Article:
The sea turtle population is in danger! This video from Ted Ed explains the survival rate of these precious reptiles:
“At approximately two decades of age, the surviving sea turtles will be old enough themselves to breed and continue the cycle in which their very existence heralds.” Scott Gass explains in the Ted-Ed video. “Of those that began as eggs on a distant beach, less than 10 percent remain — at least those were the odds prior to significant human interference.”
“Over the past century, and in particular in the last several decades, human endeavors. from beach development to plastic refuse, to poaching, long lines, nets, and even noxious chemicals, including oil, have upped the ante for sea turtles, causing their survival rate to drop to around one percent or less from each nesting cycle. It is this added human pressure that has pushed each of the eight sea turtle species into either a threatened or endangered state. For while they have evolved to overcome a host of obstacles, the most recent has arisen so quickly and at such scale that the species find themselves overwhelmed.”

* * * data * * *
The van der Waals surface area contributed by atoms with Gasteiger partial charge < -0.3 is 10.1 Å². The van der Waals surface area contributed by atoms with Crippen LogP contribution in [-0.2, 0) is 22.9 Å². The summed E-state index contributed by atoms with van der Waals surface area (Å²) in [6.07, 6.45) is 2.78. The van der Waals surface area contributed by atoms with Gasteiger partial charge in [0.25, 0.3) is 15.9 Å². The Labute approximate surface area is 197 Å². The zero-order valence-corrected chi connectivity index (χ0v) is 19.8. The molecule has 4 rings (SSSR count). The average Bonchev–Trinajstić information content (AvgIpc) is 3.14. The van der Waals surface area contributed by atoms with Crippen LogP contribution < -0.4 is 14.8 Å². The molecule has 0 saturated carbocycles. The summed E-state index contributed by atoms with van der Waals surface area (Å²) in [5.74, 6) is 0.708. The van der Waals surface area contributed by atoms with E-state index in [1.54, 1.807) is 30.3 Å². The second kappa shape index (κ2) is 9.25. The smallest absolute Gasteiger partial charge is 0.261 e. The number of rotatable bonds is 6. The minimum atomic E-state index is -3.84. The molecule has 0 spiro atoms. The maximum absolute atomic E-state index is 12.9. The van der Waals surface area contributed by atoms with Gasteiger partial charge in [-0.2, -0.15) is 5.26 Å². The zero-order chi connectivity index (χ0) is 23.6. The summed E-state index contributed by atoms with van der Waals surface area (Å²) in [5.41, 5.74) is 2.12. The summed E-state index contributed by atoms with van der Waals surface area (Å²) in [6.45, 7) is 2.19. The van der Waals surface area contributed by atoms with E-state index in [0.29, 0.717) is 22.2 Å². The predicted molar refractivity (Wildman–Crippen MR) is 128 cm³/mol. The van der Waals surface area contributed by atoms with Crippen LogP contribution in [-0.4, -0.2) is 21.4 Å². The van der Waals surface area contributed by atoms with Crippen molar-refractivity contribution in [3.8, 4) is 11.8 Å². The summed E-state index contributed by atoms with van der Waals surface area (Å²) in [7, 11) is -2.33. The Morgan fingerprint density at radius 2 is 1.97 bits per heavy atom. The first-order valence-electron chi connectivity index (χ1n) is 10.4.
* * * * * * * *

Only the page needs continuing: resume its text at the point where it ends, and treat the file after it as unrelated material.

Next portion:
Although sea turtles face many obstacles in nature, humans pose the greatest threat. Many organizations are starting to build awareness around the dangers of oceanic plastic pollution, including the Save the Reef charity project.
“It’s estimated that between 126 and 194 billion disposable masks are thrown away every month & it’s utterly devastating to see mask after mask be littered day after day…when will we finally realize that we are destroying our home?” says Save the Reef in an Instagram post. These masks are not biodegradable nor recyclable as they are made out of plastic polymers and they get mistaken by animals for food and animals can get entangled in them, leading to injury or even death. If you do have to use a disposable mask please make sure you cut the straps and dispose of your masks properly because sadly our wildlife and environment are suffering due to this new form of pollution and it’s absolutely heartbreaking to see these masks littering too many of our beaches/oceans/rivers and birds/animals/marine life getting tangled in them!”
In Ekele Media‘s upcoming book Chelly & Renee Try To Save The Ocean, Chelly the Sea Turtle goes on an unforgettable adventure that helps readers understand just how harmful plastics are to sea creatures.